Monday 5th March 2018.  Coming up on the show today, Europe is flush with ultra fast chargers and Nissan win with range extenders, but first:


  • On the podcast recently we were talking about supercar maker Koenigsegg and how the founder of the company was thinking about how to electrify their cars, following his experience of how impressive the instant torque of an electric motor is.
  • And now, maker of the exotic cars like Zonda, supercar maker Pagani is getting involved, or perhaps I should say hypercar maker, as that’s what we seem to be up to now.
  • They have a separate team of EV specialists working in their first electric car, however don’t start saving just yet, it’s due 2025.
  • This was revealed in an interview with Argentinian TV channel El Tres, when Horacio Pagani talked about their forthcoming electric car. Of course their competitors like Rimac and McLaren are well ahead if Pagani are 7 years away.
  • He also gave his opinion of autonomous driving and said it will never be part of a Pagani as his cars were built to be driven.
  • With makers like Pagani moving electric there’s really no other segment left standing, or hanging onto combustion engines, everyone is investing in the electrified transport.



  • The Global Times is reporting that China’s First solar-powered super highway is expected to have EVs running on it within the next 4 years. It’s a six-lane motorway or highway which will be made from solar panels that charge electric vehicles as they pass over it.
  • Immediate thoughts turn to autonomous driving and ride sharing, both sectors getting huge investment in China, as it would rule out having to plug in a car which doesn’t have a driver.
  • The road will be a smart expressway which they say will use an adaptive road environment for automatic driving which should reduce damage from traffic accidents.
  • China’s first solar motorway was opened for testing in December 2017, however at only 1km long it’s only being used as a test case.
  • One of the early teething issues with the solar road was vandalism as people stole bits of it just days after it opened.



  • For the purposes of this podcast let’s call Mazda’s legendary high revving engine the rotary engine, although if we’re being historically correct, it’s the Wankel Rotary engine.
  • Last seen in a Mazda RX-8 in 2012, it’s coming back thanks to electric cars.
  • Mazda’s Vice President of Sales and Customer Service for Europe, Martijn ten Brink, confirmed the rotary’s return but said that it would be a single-disc engine that will be tasked with being a generator, or range extender.
  • It is said to be “as big as a shoe box” and, just like the batteries in EVs, will be down low. One of the benefits of the rotary engine is the lack of vibrations so it will suit an EV.
  • Mazda’s new electric car and rotary generator are all part of Mazda’s new Zoom-Zoom 2030 plan. The rotary engine will be optional as a range extender and is being offered only to ease customer concern over range.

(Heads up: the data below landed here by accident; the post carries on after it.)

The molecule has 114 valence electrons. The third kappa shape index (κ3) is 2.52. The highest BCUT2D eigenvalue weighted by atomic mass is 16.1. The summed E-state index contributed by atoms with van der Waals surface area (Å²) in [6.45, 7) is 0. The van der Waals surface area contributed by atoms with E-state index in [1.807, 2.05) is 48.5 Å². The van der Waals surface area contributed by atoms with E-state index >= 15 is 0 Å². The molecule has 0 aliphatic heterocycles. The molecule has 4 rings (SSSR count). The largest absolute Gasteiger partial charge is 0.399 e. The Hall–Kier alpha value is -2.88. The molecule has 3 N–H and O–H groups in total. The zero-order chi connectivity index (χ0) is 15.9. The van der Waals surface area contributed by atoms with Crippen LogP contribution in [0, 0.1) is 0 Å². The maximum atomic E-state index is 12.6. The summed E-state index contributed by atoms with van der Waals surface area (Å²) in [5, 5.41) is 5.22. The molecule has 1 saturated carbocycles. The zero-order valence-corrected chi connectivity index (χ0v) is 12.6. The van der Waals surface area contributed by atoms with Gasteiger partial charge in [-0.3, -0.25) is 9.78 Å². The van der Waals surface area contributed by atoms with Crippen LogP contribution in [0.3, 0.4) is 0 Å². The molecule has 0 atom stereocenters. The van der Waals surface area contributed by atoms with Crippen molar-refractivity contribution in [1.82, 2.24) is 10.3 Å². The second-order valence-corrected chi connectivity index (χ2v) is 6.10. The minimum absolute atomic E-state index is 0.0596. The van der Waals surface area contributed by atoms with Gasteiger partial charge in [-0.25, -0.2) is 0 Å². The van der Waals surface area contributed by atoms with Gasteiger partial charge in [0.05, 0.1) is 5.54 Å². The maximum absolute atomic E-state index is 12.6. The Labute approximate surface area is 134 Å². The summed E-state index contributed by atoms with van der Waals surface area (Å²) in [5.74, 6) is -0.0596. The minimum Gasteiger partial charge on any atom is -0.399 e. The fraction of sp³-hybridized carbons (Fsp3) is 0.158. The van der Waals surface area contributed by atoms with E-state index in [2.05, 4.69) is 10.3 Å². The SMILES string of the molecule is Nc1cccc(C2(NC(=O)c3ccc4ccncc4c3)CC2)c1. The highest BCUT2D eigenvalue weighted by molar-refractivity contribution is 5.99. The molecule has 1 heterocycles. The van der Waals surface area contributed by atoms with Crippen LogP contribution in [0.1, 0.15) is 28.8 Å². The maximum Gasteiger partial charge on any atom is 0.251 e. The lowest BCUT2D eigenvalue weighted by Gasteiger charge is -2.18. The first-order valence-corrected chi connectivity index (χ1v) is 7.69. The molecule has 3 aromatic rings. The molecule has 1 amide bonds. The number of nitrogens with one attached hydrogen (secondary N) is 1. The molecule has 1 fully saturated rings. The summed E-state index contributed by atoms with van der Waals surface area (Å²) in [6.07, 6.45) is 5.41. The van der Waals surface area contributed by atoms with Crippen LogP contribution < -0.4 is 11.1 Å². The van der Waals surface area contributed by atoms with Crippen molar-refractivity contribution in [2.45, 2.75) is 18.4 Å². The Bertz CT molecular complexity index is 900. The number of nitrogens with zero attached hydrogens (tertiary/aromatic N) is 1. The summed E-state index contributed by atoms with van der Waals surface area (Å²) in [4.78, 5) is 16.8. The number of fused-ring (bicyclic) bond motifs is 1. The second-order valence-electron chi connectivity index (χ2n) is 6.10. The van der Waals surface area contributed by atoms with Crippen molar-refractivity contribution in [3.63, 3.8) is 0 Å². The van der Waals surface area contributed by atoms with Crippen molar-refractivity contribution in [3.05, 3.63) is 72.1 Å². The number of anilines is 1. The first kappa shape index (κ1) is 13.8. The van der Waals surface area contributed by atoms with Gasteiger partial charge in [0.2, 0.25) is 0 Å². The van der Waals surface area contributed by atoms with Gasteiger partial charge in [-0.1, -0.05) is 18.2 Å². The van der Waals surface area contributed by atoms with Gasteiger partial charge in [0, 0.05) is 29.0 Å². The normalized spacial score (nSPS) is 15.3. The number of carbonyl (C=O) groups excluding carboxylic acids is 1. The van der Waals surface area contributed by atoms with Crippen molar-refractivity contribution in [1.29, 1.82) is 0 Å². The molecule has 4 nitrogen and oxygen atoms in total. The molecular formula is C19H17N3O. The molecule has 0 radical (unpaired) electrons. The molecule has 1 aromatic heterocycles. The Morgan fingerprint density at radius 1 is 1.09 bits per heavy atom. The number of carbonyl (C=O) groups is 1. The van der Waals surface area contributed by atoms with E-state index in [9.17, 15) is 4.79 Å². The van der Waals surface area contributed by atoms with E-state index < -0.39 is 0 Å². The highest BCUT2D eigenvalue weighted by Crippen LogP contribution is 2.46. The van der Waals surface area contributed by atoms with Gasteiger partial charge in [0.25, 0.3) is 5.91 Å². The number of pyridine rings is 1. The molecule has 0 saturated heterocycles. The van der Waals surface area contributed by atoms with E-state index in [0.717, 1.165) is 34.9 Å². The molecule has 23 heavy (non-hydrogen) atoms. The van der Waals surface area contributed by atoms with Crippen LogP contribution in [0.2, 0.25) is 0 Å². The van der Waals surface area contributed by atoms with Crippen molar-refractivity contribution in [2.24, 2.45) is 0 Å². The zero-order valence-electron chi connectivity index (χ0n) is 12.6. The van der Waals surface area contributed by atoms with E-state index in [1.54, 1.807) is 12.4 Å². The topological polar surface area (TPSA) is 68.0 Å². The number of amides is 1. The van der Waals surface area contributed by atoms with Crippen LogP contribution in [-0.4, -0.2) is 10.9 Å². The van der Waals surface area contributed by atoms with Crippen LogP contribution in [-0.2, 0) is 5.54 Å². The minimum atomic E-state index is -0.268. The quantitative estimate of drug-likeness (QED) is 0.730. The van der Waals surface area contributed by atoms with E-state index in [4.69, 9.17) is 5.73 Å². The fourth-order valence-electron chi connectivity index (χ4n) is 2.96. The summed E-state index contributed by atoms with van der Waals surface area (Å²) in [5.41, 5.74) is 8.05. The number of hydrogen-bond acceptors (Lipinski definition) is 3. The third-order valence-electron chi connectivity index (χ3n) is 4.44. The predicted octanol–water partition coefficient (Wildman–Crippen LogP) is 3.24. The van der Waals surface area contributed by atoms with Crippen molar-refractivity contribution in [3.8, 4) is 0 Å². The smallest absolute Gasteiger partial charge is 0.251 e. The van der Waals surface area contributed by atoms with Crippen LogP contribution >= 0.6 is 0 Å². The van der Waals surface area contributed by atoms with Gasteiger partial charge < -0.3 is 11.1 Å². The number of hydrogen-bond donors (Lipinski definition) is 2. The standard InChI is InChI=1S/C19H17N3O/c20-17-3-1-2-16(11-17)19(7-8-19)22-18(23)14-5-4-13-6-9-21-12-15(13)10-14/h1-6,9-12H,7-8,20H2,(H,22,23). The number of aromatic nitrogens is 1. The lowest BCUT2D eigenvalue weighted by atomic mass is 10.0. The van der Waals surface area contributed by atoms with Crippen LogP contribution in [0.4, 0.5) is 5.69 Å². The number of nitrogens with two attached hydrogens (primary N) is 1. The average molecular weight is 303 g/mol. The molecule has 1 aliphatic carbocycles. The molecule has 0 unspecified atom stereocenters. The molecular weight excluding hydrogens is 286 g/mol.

• Brink says the range extender isn’t necessary “because the average buyer travels an average of 37 miles (60 kilometres) per day from home to work and back again.”
    • So just like Toyota who have committed to a combustion engine future, fellow Japanese Mazda see a long future for burning fossil fuels.



  • And coincidentally on the subject of range-extender systems Nissan have their e-Power system, introduced last week in their people carriers for the Japanese market, after first being seen in the Note in 2016.
  • Nissan’s global chief planning officer, Philippe Klein, told Automotive News that e-Power will be coming to the USA as an optional extra.
  • The Infiniti premium cars will also have e-Power soon.
  • The e-Power combines engine, inverter and electric motor all together.
  • Nissan’s e-Power is similar to the Chevrolet Volt. It’s a small combustion engine which works as a generator that charges a lithium ion battery. The battery then powers an electric motor, which directly turns the wheels.
  • Unlike the Volt, however, the Nissan e-Power systems at the moment can’t be plugged in.
  • The Serena can travel 1.7 miles in Electric mode only, and although you’re still burning fossil fuels, it means the engine can operate at it’s most efficient range.
  • The 1.7kWh battery is not a patch on the LEAF 40-kWh power pack and 110-kilowatt motor, but it’s also far cheaper.
    • 65 percent of all Note buyers are opting for the e-Power package according to Nissan.



  • One of China’s leading EV makers BYD has plans not only for the cars, but also for batteries and the associated energy storage solutions.
  • At the Battery Japan 2018, BYD Battery Group’s managing director of Overseas Sales Division, Tom Zhao, said: “We are pouring billions into creating the cleanest possible product because it’s essential for us to live and breathe better,”
  • Last year in BYD sold around 130,000 units of new energy vehicles, ranking number one in global new energy vehicle sales for the third consecutive year.
  • Their battery plans include second life applications in storage, but BYD also want to take a lead in decommissioning used EV batteries in automated factories and using the parts.


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